Vail Daily editorial: Patience is a virtue when hiring top positions | VailDaily.com

Vail Daily editorial: Patience is a virtue when hiring top positions

This editorial has been corrected to more accurately reflect how former Eagle Town Manager Jon Stavney left that job.

Word came late last week that the Vail Town Council is essentially starting over in its search for a new town manager. Similarly, members of the Eagle County Schools Board of Education seem to be in no hurry to hire a replacement for outgoing Superintendent Jason Glass.

Good.

Both Eagle County Schools and the town of Vail are in good shape right now, both financially and organizationally. Both elected boards seem confident in the directions set by Glass and former Vail Town Manager Stan Zemler. Equally important, those organizations seem confident in the ability of interim administrators to keep the district and the town running on their current courses.

That's a recipe for success.

In speaking last week with several Vail Town Council members about the search, everyone interviewed said the town can find a good choice for the town manager's job, if given a bit more time.

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It's a hard job — the town of Vail is a big organization, and the top administrator has to answer for issues ranging from snowplowing to what happened to last month's sales tax collections. Still, the job seems to be an outstanding opportunity for the right person.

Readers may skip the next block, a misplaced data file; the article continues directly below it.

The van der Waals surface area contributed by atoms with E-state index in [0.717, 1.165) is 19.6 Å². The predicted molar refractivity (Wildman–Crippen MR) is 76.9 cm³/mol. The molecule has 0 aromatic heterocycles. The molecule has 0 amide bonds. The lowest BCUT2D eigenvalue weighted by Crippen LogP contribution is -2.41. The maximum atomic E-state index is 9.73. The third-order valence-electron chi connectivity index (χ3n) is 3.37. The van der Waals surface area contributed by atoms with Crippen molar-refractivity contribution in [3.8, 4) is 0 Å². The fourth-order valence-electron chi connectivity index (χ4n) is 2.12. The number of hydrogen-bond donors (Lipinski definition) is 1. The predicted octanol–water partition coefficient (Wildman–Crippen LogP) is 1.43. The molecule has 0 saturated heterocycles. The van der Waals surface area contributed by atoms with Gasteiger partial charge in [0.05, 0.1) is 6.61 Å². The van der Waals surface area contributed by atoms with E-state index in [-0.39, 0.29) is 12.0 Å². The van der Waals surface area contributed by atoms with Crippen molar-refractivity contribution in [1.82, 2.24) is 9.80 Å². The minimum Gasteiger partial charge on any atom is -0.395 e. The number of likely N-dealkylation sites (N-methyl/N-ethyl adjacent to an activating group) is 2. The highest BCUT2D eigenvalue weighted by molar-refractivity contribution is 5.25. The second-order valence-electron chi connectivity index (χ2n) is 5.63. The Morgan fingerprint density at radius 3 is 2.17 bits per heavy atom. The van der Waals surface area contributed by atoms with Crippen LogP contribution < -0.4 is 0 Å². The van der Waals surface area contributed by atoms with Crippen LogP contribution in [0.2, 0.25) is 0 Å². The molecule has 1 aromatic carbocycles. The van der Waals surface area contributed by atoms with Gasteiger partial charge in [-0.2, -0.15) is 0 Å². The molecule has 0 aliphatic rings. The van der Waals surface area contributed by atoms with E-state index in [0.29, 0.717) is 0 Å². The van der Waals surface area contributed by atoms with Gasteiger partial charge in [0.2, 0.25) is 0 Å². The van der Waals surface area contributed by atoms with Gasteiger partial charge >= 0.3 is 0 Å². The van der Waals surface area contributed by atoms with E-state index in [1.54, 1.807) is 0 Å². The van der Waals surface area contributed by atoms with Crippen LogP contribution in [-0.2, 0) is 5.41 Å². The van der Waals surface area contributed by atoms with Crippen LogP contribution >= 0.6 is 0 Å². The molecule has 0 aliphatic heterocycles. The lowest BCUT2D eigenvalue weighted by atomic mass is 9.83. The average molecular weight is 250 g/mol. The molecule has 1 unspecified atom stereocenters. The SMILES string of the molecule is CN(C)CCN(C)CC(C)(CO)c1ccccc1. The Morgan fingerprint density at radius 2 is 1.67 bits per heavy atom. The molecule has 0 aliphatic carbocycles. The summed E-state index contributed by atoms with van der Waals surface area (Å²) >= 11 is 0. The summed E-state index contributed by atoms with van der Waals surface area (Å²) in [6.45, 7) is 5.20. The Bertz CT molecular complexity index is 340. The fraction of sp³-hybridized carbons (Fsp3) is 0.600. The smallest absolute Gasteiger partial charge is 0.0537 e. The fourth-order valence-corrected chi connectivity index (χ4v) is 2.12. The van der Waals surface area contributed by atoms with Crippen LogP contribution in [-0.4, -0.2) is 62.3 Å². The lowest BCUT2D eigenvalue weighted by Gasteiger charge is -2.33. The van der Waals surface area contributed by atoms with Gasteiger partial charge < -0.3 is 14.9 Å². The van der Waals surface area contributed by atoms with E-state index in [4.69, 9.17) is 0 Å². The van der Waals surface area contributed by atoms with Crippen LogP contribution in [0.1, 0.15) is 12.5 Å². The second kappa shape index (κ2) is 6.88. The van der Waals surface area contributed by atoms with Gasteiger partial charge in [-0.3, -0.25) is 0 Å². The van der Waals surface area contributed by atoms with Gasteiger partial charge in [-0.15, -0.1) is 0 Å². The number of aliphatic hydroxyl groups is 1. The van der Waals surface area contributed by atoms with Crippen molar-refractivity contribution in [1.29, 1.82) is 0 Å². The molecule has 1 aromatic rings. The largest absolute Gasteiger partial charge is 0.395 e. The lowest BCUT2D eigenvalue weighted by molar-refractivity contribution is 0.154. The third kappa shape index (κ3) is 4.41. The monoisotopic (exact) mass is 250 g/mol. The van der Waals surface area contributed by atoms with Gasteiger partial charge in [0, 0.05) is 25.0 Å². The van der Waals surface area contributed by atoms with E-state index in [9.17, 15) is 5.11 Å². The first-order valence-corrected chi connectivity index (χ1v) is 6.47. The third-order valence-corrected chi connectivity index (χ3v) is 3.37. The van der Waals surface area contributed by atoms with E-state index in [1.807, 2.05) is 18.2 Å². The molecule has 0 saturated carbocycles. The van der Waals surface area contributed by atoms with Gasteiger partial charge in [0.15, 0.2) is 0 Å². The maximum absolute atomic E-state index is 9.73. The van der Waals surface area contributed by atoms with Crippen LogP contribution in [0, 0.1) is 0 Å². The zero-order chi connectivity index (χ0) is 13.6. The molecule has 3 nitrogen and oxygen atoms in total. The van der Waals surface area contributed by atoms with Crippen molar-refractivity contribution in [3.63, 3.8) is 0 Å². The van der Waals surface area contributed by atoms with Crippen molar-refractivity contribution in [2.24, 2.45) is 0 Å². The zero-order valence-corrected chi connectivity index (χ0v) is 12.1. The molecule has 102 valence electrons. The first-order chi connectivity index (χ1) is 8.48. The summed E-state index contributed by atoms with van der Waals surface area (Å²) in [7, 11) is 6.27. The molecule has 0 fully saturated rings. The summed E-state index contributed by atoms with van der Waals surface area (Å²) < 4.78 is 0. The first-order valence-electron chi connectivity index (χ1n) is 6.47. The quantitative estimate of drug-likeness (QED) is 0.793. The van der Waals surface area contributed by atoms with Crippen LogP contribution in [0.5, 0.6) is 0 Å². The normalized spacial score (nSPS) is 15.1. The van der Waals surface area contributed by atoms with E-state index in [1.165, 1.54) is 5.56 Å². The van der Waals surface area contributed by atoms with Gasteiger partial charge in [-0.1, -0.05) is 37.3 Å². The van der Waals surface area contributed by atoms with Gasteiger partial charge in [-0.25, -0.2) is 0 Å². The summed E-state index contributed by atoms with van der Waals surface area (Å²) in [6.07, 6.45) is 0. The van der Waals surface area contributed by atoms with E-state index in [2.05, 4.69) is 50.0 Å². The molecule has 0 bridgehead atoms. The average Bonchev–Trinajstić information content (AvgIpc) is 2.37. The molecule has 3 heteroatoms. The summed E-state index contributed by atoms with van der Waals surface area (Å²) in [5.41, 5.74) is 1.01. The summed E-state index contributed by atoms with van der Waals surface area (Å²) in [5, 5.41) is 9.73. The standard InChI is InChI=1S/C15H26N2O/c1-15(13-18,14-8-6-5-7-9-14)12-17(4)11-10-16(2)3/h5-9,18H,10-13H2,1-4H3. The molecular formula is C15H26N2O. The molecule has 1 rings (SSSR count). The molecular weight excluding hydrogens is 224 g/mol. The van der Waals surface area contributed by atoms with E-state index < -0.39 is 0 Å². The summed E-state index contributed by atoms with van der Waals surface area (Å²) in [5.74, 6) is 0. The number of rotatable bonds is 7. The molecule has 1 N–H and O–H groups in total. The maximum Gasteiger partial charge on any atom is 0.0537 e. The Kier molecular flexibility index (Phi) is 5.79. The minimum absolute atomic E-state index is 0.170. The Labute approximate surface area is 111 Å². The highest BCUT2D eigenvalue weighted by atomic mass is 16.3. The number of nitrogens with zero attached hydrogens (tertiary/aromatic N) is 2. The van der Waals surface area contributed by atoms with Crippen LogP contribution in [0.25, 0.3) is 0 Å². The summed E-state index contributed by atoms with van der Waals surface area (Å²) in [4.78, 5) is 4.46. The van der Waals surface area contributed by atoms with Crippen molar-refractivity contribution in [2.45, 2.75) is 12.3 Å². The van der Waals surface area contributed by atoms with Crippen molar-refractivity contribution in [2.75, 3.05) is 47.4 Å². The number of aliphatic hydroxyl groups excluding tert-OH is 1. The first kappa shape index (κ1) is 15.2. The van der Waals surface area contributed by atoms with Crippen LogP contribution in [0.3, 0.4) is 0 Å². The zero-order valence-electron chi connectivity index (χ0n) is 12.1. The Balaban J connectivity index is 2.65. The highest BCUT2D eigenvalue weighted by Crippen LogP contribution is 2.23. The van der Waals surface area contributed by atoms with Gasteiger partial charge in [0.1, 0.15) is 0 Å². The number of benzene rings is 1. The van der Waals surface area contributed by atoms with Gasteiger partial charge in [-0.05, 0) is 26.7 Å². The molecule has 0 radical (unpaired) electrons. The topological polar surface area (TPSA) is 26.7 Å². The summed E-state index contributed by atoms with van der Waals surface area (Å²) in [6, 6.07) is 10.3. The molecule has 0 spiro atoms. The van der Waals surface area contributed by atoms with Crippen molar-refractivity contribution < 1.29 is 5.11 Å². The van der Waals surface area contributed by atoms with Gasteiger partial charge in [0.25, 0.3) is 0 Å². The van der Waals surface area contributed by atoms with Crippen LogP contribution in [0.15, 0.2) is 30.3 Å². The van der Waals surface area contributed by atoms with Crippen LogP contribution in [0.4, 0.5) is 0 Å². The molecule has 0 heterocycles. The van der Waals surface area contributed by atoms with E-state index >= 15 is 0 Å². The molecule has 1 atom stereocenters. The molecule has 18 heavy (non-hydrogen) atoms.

The school district position also seems to be a great opportunity, albeit in somewhat different ways. After years of running on a relative shoestring, district voters last fall approved the biggest property-tax increase in county history to fund both higher teacher salaries and an ambitious school construction and renovation program.

It's well worth a bit of extra time — and, yes, money for searches — to get those searches right.

Hurrying — as the town of Eagle did after forcing the resignation former manager Jon Stavney in late 2015 — seems to bring troubles of its own. Eagle Town Manager John Schneiger is currently on paid leave while an independent firm reviews his first year on the job. Whether that evaluation results in a vote of confidence or a set of walking papers remains to be seen.

While patience will probably pay dividends for Eagle County Schools and the town of Vail, whoever is hired for either of those jobs will have a hard act to follow. Good luck to the successful candidate for each job — whenever that person is hired.

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